In its simplest explanation, the Maker Movement is a shift towards creativity, innovation, and production and away from pure consumerism. Participants in the movement, or “Makers”, are finding access to tools, technology, and materials that were previously attainable only through large capital outlays or commercial manufacturing facilities through connecting with makerspaces and creative studios. Others are simply discovering the unique joy and pleasure of learning a new skill and creating something from scratch with a group of like-minded individuals.
Atlanta has a large population of Makers, in part due to the city’s high concentration of engineering and tech students. The ecosystem includes makerspaces, mentorship, events, and studio opportunities for everyone from kids to retirees to learn, make, and create.
Founded in 2009, MASS Collective is a Non-Profit organization that provides affordable access to tools, technologies and teachers in a variety of disciplines. Mass Collective provides hands-on experience in manufacturing and prototyping through an apprenticeship program. They also provide an educational program where experts share their experience, craft and knowledge, adding to this a membership program where the members are provided with access to the tools, knowledge and training to improve their craft.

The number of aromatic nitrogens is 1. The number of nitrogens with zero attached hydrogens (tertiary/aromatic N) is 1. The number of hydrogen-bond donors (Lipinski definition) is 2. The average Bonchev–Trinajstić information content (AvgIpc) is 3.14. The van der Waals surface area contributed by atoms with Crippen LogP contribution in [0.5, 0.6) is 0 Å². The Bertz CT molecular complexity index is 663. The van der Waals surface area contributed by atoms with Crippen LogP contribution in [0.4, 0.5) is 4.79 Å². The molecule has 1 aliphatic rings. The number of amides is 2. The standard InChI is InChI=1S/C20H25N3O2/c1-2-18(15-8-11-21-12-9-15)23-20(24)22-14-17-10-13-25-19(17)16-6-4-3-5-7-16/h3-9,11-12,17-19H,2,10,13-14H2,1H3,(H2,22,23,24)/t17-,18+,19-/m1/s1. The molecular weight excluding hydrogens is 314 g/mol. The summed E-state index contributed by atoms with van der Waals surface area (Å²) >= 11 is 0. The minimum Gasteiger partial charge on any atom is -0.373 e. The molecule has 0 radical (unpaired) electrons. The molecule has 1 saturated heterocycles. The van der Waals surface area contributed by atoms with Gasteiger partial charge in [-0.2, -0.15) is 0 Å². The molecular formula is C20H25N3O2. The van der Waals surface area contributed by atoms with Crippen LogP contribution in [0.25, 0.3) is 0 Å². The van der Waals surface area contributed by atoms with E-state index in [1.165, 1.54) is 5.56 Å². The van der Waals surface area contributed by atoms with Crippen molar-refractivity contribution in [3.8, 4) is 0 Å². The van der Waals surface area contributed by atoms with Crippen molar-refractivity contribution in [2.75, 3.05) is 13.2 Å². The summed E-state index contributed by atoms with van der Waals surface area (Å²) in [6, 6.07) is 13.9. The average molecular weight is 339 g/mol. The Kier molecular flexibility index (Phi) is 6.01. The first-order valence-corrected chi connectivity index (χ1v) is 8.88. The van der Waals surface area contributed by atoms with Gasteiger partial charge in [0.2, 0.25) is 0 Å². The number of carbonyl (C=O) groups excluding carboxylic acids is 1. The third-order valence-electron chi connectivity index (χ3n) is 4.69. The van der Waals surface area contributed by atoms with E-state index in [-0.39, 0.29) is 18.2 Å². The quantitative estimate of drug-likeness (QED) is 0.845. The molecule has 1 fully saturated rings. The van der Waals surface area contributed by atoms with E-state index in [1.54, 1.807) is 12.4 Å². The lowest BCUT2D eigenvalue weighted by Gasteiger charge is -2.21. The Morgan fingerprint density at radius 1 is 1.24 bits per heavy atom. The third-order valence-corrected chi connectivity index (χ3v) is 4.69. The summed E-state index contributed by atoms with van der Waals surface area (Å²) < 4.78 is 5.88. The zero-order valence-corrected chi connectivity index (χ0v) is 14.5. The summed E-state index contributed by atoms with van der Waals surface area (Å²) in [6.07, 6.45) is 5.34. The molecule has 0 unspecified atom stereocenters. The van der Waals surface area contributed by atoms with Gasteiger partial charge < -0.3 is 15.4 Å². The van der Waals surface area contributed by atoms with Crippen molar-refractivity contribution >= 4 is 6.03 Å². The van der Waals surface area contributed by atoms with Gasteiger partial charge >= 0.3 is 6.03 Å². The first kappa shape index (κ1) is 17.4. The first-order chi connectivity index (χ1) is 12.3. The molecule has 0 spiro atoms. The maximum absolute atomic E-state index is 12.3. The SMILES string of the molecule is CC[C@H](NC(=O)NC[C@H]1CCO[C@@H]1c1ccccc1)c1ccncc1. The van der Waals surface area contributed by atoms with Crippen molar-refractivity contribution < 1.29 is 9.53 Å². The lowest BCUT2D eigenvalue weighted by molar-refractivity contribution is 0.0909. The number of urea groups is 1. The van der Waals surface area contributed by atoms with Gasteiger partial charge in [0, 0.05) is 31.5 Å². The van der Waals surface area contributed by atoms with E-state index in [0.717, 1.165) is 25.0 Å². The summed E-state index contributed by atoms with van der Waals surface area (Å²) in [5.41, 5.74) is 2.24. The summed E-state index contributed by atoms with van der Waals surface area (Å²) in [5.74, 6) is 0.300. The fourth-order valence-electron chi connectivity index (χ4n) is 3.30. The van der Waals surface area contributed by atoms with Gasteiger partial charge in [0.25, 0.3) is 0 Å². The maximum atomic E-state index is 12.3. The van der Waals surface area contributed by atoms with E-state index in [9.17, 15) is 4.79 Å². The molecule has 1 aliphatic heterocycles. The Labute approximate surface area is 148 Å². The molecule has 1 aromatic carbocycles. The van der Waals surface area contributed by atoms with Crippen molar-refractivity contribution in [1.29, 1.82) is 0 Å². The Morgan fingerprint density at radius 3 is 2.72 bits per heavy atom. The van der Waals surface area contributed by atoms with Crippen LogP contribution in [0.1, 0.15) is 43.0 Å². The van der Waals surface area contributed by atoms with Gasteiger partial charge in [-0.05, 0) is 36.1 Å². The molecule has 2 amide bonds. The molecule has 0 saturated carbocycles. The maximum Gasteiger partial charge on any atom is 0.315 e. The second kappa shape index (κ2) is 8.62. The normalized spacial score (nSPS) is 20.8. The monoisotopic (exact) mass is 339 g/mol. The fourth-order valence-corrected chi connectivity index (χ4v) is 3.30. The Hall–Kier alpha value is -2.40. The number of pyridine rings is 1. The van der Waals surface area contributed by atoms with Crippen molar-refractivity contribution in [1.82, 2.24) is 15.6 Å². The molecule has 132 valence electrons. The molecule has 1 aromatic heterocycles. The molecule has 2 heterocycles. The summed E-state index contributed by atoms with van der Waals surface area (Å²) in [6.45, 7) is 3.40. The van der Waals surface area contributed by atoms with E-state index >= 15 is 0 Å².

Atlanta Printmakers Studio
Located in the historic West End neighborhood just a few minutes away from downtown Atlanta, Georgia, Atlanta Printmakers Studio runs as a non-profit community printmaking studio. Founded in 2005 with the purpose of promoting the fine art of printmaking, the studio since then has offered access to well-equipped and diverse educational programs that bring to life the development of printmaking as a vibrant and progressive art form. Each year Atlanta Printmakers Studio provides the community with new classes, workshops, residencies, internships and exhibitions.
Maker Faire Atlanta
Maker Faire was initially founded in 2006 by Make Magazine. Maker Faire Atlanta started as a Mini-Maker Faire in 2011 at Georgia Tech. In 2012 Kimberly Varney led a team that grew the mini faire into a full-fledged Maker Faire hosting over 200 vendors and 20,000 attendees. The faire now takes place at Georgia State Stadium, formally Turner Field. It is a venue where like-minded people ranging from engineers to artists to scientists to crafters show hobbies, experiments, projects.